@Seanas – I am not sure I follow your logic. In the end, the “good” subscribers pay just as much… actually more, since PLEX is $17.50 per 30 days… as regular or marginal subscribers. They just get somebody else to give CCP the actual cash. Logically, in the long term, it is a cash neutral operation that has one primary benefit; it gives a legal option for people who want to purchase in-game currency.

Yes, the company gets money up front, but the behavior of MMO companies is such that I believe they WANT and PREFER money up front. That is why they offer you a big discount if you pay for a year’s subscription in advance, rather than going month to month, something even CCP does. Who is really the worse customer then, the person who buys a year in advance at essentially $10 a month, or the person who consumes a $17.50 PLEX every 30 days causing other players to run out and buy more?

And that would be the only reason I could see that Blizzard would engage in such a plan, if they could hurt gold sellers. But only if what they did was deemed both effective (i.e. it actually acts as a reasonable alternative) and does not piss people off, leading to loss of customers or customer service complaints.

As for the market for kittens… I know your story about IBM, but it is a false analogy. IBM failed to take into account gains in productivity and the amount of IT and personal wealth that people would be willing to allocate to something that seemed like an expensive and fairly limited terminal to some analyst at IBM.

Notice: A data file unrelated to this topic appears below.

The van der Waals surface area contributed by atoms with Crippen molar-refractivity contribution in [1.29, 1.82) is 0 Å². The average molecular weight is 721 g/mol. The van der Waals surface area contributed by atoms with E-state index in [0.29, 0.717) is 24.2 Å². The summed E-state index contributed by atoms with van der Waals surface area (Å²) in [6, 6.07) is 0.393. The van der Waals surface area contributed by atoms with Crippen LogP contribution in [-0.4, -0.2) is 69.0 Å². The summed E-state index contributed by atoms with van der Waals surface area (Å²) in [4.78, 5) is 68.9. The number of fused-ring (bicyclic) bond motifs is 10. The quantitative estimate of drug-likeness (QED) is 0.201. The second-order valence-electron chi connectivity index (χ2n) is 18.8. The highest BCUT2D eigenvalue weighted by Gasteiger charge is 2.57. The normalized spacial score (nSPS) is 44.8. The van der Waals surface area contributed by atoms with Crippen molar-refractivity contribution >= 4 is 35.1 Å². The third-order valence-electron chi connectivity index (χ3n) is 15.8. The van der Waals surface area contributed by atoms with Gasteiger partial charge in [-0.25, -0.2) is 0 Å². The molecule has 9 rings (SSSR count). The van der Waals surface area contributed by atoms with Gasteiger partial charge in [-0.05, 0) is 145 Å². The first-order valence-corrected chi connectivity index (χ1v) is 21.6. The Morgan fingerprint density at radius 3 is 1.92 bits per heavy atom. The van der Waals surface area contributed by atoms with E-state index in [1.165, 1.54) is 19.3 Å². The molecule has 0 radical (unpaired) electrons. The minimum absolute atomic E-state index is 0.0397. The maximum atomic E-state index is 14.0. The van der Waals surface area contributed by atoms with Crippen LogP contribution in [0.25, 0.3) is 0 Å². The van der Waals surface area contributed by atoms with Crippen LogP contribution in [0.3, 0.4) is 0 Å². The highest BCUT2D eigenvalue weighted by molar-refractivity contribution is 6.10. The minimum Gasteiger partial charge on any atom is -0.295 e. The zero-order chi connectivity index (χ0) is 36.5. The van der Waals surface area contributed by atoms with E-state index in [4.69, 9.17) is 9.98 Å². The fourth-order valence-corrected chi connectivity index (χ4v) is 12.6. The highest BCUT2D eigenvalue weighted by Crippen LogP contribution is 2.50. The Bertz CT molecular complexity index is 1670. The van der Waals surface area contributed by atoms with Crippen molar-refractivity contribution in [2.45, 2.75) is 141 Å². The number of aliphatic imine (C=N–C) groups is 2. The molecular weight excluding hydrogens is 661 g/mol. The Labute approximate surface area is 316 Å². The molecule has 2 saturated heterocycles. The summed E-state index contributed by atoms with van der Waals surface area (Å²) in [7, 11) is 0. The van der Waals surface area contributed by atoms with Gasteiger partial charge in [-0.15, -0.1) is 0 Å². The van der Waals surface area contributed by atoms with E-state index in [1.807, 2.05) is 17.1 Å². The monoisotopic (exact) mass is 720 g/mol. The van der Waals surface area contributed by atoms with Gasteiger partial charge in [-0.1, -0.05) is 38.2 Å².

On the other hand, the market for kittens in WoW is pretty easy to draw a circle around. You can have one per character. So there is a max number, all characters in-game. Cut out bank alts, and other lesser used characters and people who don’t use the auction house and people who don’t really have much gold, and you cut down that number quite a bit. Yeah, sure, maybe those people would buy a kitten if they were 10 gold at the AH, but there is no incentive for a seller to go down to that price.

And then there is the utility of the kitten. It looks cute. That will get some sales. But it otherwise bestows no benefits. And if a person has a choice between gems for their new item of the kitten, gems win.

Plus companion pets don’t sell as much as we all think. The cute Pandaren monk only sold 220,000 across ~4 million players. So that is what, 0.5% of the population? And you got that pet across ALL of your characters. This is $10 for a single character, which has already annoyed the pet collectors and, well, illicit gold sales aren’t a big problem in WoW because the average player has excess gold and the kitten is a luxury item that bestows no benefits.